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Unformatted text preview: UC Berkeley Department of Statistics STAT 210A: Introduction to Mathematical Statistics Problem Set 4  Solutions Fall 2008 Issued: Tuesday, September 22, 2009 Due: Tuesday, September 29, 2009 Problem 4.1 (a) The joint distribution is, p ( x ; ) = n Y i =1 P ( X i = x i ) = n Y i =1 1 2 exp { ( x i t i ) 2 2 } = (2 ) n 2 exp { n i =1 ( x i t i ) 2 2 } = (2 ) n 2 exp { n i =1 x 2 i 2 } exp { n X i =1 t i x i } exp { 2 n i =1 t 2 i 2 } . By factorization theorem, T ( X ) = t i X i is sufficient. Since this is also a full rank exponential family, T ( X ) is also complete. It is the same with . (b) Let Y i = X i t i N (0 , 1). We can see that, n X i =1 ( X i t i ) 2 = n X i =1 ( Y i + t i  t i n j =1 t j ( Y j + t j ) t 2 i ) 2 = n X i =1 ( Y i n j =1 t i t j Y j t 2 i ) 2 , which does not involve . Hence, this is ancillary. By Basus theorem, and ( X i t i ) 2 are independent. Problem 4.2 (a) To prove that, we massage the density expression into its exponential family form: f ( x ; , ) = 2 1 x 2 x + p + 1 2 log 2 x 3 / 2 I ( x > 0) = [ ( , ) T ( x ) + B ( , )] h ( x ) with: T ( x ) = h 1 x x i ( , ) = h 2 2 i h ( x ) = x 3 2 I ( x > 0) B ( , ) = 1 2 log 2 + p 1 (b) n Y i =1 f ( x i ; , ) = " 2 n X i =1 1 x i 2 n X i =1 x i + p + 1 2 log 2 # x 3 / 2 I ( x > 0) Since there exist no a and b such that a n i =1 X i + b n i =1 X 1 i = 0 almost surely and the interior of the pa rameter space R R is nonempty, this is a full rank exponential family and hence T ( X ) = ( i X i , i X 1 i ) is a complete sufficient statistic. Now notice let T ( X ) = X, i 1 X i 1 X and notice that T 1 ( X ) = T 1 ( X ) n and T 2 ( X ) = T 2 ( X ) n 2 T 1 ( X ) which is a onetoone transform of T ( X ) implying that T ( X ) is also a complete statistic....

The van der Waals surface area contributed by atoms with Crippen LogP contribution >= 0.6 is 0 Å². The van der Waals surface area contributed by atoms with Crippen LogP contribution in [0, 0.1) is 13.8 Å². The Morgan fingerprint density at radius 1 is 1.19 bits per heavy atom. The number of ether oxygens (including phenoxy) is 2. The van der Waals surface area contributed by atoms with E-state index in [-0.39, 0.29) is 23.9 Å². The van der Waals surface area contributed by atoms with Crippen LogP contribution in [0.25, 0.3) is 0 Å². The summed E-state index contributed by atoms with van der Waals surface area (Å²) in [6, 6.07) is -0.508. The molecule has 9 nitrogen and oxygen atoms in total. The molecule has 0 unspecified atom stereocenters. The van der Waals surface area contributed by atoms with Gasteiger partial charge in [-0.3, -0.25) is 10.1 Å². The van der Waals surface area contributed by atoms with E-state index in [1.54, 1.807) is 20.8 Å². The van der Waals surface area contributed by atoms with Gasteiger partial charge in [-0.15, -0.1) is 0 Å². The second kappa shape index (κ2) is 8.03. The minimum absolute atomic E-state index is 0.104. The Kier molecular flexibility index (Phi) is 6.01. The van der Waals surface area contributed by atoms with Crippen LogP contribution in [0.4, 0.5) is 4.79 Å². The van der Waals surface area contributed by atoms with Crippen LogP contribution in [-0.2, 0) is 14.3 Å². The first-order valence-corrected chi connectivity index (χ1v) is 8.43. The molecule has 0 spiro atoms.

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 Fall '08
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 Statistics

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